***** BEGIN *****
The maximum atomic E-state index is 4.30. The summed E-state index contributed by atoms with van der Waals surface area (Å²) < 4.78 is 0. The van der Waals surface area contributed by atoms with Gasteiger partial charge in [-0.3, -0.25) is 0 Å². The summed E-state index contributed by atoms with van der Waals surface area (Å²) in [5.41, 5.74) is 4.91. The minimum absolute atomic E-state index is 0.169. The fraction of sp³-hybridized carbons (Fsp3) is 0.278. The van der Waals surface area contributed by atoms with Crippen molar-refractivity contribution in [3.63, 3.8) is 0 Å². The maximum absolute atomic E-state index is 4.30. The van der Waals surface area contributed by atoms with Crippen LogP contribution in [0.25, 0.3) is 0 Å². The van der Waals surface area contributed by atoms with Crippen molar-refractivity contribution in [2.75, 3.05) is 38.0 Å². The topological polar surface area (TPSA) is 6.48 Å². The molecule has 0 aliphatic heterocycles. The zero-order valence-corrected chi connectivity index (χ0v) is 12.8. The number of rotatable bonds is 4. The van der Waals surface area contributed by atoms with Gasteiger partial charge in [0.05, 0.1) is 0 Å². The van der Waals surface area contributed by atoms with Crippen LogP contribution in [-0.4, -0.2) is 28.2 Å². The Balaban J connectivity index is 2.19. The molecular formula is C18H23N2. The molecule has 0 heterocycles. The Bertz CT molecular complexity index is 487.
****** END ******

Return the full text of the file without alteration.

The maximum atomic E-state index is 4.30. The summed E-state index contributed by atoms with van der Waals surface area (Å²) < 4.78 is 0. The van der Waals surface area contributed by atoms with Gasteiger partial charge in [-0.3, -0.25) is 0 Å². The summed E-state index contributed by atoms with van der Waals surface area (Å²) in [5.41, 5.74) is 4.91. The minimum absolute atomic E-state index is 0.169. The fraction of sp³-hybridized carbons (Fsp3) is 0.278. The van der Waals surface area contributed by atoms with Crippen molar-refractivity contribution in [3.63, 3.8) is 0 Å². The maximum absolute atomic E-state index is 4.30. The van der Waals surface area contributed by atoms with Crippen LogP contribution in [0.25, 0.3) is 0 Å². The van der Waals surface area contributed by atoms with Crippen molar-refractivity contribution in [2.75, 3.05) is 38.0 Å². The topological polar surface area (TPSA) is 6.48 Å². The molecule has 0 aliphatic heterocycles. The zero-order valence-corrected chi connectivity index (χ0v) is 12.8. The number of rotatable bonds is 4. The van der Waals surface area contributed by atoms with Gasteiger partial charge in [0.05, 0.1) is 0 Å². The van der Waals surface area contributed by atoms with Crippen LogP contribution in [-0.4, -0.2) is 28.2 Å². The Balaban J connectivity index is 2.19. The molecular formula is C18H23N2. The molecule has 0 heterocycles. The Bertz CT molecular complexity index is 487.